Kiran Virdee, RN, BSN, CCRN-K, outlines the best practices for the management of adverse effects during the treatment of kidney cancer.
Emerging therapies for the treatment of patients with kideny cancer have changed management strategies for adverse effects (AEs), according to Kiran Virdee, RN, BSN, CCRN-K.
“[Although] it is important to provide patient education on [AE] management, it is also imperative to factor individual patient challenges [when assessing quality of life changes],” Virdee, a registered nurse at Memorial Sloan Kettering Cancer Center, said during a presentation titled “Daily Aspects of Side Effect Management” focusing in on kidney cancer treatments, during the 2022 International Kidney Cancer Symposium.
As part of her presentation, Virdee noted which physical manifestations of AEs have been linked to certain classes of drugs her clinical practice. For instance, for patients receiving tyrosine kinase inhibitor therapy, the common AEs have included hypertension, diarrhea, dermatitis, mucositis, fatigue, and nausea. With immunotherapy, the most common AEs have been colitis, dermatitis, pruritis, pneumonitis, endocrinopathies, and myocarditis. For radiotherapy, fatigue, pancytopenia, dermatitis, edema, and nausea, are the most frequently observed AEs, and with surgery, the main AEs have included pain, wound care, and fatigue.
She noted that the following list is not comprehensive but has found in her clinical experience that hypertension, diarrhea, dermatitis, mucositis, fatigue, and decreased appetite tend to be the AEs patients experience the most difficulty with day to day. Therefore, she outlined some key strategies in helping patients mitigate these daily toxicities.
For patients experiencing hypertension, Virdee recommends conducting routine and accurate blood pressure reading and keeping a daily log of patient blood pressure.
Virdee stressed the importance of recording baseline bowel movements to gauge the extent to which diarrhea is affecting patients during treatments. For patients who experience diarrhea, diet modifications, routine stool sample collections, and antidiarrheal medication are all key aspects of management.
Dermatitis also affects many patients. Strategies to manage dermatitis include daily skin checks, emollient based creams, topical steroids, and consultations with a dermatologist.
A review of a patient’s mouth care routine may be needed if they are experiencing mucositis. Steroid rinses and diet modifications are useful for AE management.
Prioritizing activity is a key component of managing fatigue, Virdee noted. In addition, ensuring that patients maintain a well-balanced diet, limit naps, and engage in relaxing activities is important as well.
Finally, decrease in appetite will be felt by many patients receiving kidney cancer therapy. Encouraging small frequent meals, preplanning meals and snacks, and encouraging patients to replete their calorie intake through fluids are all good strategies aimed at this AE. Collaborating with a nutritionists can also help patients manage this toxicity.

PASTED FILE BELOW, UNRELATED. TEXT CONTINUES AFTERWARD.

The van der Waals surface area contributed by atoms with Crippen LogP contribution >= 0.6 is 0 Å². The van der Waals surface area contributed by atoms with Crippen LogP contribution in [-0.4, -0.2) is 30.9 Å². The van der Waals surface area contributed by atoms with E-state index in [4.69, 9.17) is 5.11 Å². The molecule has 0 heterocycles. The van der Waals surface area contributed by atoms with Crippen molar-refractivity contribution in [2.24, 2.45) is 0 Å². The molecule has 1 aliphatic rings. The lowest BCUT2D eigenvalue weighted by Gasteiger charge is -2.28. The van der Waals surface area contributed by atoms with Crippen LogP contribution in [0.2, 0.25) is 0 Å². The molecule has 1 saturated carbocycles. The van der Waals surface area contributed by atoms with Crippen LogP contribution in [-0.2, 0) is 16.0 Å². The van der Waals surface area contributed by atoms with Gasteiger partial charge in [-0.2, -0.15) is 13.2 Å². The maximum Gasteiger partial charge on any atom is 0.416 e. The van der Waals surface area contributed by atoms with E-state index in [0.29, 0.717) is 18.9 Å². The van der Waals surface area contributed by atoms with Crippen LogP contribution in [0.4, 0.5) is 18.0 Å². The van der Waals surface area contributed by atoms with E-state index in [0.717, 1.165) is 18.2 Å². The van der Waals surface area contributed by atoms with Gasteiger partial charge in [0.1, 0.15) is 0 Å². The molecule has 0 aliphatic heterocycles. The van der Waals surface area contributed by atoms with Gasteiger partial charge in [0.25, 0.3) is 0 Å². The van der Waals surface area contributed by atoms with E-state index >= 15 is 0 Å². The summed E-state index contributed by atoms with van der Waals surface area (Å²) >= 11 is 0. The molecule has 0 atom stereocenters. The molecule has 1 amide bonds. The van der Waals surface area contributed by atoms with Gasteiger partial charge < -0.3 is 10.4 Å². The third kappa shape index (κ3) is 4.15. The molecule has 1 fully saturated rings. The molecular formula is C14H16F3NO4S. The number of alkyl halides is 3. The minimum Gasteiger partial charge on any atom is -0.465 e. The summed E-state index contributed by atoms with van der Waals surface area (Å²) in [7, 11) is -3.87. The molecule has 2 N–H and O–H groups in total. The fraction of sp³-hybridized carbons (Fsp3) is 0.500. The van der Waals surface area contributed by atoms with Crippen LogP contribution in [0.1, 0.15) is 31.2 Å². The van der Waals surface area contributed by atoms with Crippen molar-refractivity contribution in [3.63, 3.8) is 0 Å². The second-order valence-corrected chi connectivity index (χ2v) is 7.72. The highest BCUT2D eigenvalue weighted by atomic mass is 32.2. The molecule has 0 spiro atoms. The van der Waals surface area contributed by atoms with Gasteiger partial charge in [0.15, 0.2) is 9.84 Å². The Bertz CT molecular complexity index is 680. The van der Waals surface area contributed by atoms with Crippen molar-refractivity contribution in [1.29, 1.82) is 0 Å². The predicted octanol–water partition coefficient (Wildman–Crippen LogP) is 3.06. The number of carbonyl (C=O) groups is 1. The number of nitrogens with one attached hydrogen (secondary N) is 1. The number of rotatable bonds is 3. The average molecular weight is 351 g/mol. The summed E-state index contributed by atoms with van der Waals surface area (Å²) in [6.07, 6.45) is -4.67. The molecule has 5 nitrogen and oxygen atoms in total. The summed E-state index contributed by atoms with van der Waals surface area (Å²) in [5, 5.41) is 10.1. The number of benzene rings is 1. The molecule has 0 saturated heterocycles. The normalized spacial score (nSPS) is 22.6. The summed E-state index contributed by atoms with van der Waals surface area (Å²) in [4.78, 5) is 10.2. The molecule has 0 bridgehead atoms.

“I want to really emphasize that when we review possible AEs, patients often have an overwhelming feeling as we go down the list,” Virdee said. “When we review patient education, there are certain things that nurses specifically need to understand.”
For example, nurses should try and assess the patient’s level of health literacy, and how much they understand about their disease, including what their treatment regimen will be and next steps in their care journey.
“Are there any cultural barriers involved to patient education itself?” Virdee asked, noting that, in her opinion, “One of the most common or most important barriers is a patient's willingness to learn.”
In Virdee’s experience, sometimes, by the time a nurse greets a patient following this visit with the medical oncologist, patients may have already reached their “tipping point” for information overload [and] may be unable to absorb any more information.
“Patient education, of course, is not finite. It’s an ongoing process throughout the treatment itself,” she said. Making an effort to check in throughout treatment is key for continuing to assess and respond to patients concerns. Virdee also noted that addressing specifics such as, when patients should expect to experience different AEs, who to call when it happens, and what to do when office are closed (ie, after hours or on the weekends) is also vital.
Moreover, according to Virdee, there are many challenges that may impact a patient’s quality of life which do not fall under the umbrella of the physical manifestations of AEs. For example, patients may be afraid of discontinuing treatment and therefore be reluctant to report symptoms to their health care provider.
Patients may also face practical concerns, such as being unable to arrange transportation to and from appointments. They may be unable to continue working and be faced with financial toxicities such as not being able to support their family. Support services also play a role in affecting quality of life in that individuals may lack access to homecare services and experience delays in referrals for further care.